• Jensen, Bogi Bech (Project Manager)
  • Hosseini, Seyed Mohsen (Project Participant)

External Organisations

  • DONG Energy AS, Denmark

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The generator is one of the critical components in a wind turbine. This will become even more true in the future direct drive wind turbines, where the component count has been reduced by 50%. The generator in a wind turbine is the place where mechanical power of the turbine rotor is converted into electrical power. It is therefore extremely important to utilise the generator optimally, such that maximum power can be extracted from the wind without exceeding the thermal limits of the generator. Overheating of the generator will lead to a shortened lifetime and hence a less economical wind turbine. In the worst case, overheating could result in instantaneous failure of the generator. Overheating is typically caused by either overloading of the generator or by large currents during faults.
Many of the wind turbine manufacturers are going towards permanent magnet generators. This includes Vestas with their V112 model and Siemens Wind Power with their SWP 3.0 101 model and their recently announced 6MW model. Overheating in a permanent magnet generator could result in demagnetisation of the permanent magnets which cannot be repaired onsite. Furthermore if the generator is a direct drive generator incorporated into the nacelle structure, then the entire rotor (blades and hub) as well as most of the nacelle would have to be removed during repairs. The generator in a permanent magnet direct drive wind turbine is therefore one of the most critical components, and should have maximum protection against overheating at any given time.
The purpose of this project is to develop thermal models for wind turbine generators, based on which a non-intrusive condition monitoring scheme, using thermal imaging, will be proposed. The thermal models will be developed using both thermal networks and finite element analysis, and will be validated against a prototype previously built at Newcastle University, Newcastle upon Tyne, United Kingdom. Both transient and steady state conditions will be modelled. In this way the proposed condition monitoring scheme, which uses the developed models as a reference, will be able to give control action to the wind turbine. This control action will ensure that the wind turbine can be optimally loaded during normal operation and thermally protected during faults. The expected outcome is that validated thermal models will have been developed, that can be used as a reference in a non-intrusive continuous condition monitoring scheme using thermal imaging. Such a condition monitoring scheme would ensure that the wind turbine is protected against overheating during faults, but would also allow temporary overloading of the generator with monitored temperatures to avoid overheating.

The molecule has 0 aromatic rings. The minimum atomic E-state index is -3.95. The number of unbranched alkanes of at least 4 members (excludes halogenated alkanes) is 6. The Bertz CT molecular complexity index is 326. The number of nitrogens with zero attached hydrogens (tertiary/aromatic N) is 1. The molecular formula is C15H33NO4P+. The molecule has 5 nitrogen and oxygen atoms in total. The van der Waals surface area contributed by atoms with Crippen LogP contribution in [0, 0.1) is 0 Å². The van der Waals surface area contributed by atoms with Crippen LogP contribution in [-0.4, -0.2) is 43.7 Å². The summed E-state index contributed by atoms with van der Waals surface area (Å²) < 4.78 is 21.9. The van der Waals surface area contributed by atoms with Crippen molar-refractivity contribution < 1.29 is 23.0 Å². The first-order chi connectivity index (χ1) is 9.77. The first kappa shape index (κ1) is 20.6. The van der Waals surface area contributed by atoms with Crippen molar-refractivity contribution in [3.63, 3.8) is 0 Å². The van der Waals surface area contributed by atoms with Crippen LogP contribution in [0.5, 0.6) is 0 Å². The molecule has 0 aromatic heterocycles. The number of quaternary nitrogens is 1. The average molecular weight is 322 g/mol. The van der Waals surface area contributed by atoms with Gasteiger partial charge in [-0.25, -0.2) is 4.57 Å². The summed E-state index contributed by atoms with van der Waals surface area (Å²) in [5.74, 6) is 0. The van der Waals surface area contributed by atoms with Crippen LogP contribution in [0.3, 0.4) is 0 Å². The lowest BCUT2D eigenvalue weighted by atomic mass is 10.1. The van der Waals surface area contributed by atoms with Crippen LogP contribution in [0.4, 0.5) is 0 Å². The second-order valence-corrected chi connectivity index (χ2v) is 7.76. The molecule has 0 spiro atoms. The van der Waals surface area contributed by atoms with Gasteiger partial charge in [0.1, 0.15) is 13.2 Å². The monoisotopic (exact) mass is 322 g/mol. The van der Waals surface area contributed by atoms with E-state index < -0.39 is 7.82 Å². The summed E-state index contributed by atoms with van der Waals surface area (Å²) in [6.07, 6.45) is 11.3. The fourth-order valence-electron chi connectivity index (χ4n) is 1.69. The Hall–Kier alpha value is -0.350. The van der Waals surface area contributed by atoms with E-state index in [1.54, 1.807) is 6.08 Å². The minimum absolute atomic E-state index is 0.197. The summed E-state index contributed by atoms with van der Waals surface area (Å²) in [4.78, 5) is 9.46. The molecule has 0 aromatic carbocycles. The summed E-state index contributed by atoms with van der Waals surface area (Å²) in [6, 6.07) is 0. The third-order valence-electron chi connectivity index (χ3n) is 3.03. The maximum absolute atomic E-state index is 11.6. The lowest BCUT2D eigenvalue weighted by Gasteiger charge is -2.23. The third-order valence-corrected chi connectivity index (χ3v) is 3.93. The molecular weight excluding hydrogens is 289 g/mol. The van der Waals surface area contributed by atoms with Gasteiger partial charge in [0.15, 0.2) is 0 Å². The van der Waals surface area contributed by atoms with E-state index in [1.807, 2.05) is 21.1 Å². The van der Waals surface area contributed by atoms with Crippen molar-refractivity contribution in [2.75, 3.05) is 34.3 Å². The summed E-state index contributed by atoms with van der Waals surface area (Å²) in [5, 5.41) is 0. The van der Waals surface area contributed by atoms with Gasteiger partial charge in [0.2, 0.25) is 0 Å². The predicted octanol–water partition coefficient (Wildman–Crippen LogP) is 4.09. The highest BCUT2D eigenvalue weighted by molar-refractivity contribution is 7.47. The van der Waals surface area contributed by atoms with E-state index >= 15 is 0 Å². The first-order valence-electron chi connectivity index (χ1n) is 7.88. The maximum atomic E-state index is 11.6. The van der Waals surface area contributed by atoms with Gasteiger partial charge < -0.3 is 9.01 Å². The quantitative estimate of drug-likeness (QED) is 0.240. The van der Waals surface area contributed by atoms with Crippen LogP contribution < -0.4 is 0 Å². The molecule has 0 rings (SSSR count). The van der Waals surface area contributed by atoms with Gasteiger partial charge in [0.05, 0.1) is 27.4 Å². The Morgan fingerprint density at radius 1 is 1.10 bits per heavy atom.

The work in this project will therefore lay the foundations for a continuous condition monitoring scheme, which will increase the power extraction from the wind, without exceeding the thermal limits of the generator, and increase the lifetime of the wind turbine, by ensuring the thermal limits are not exceeded.
The intention is to include master students in this project, such that they can experience research lead teaching in the area of electrical machines. Such students could work with thermal models and see these validated against experimental measurements.
Effective start/end date01/12/201001/12/2011
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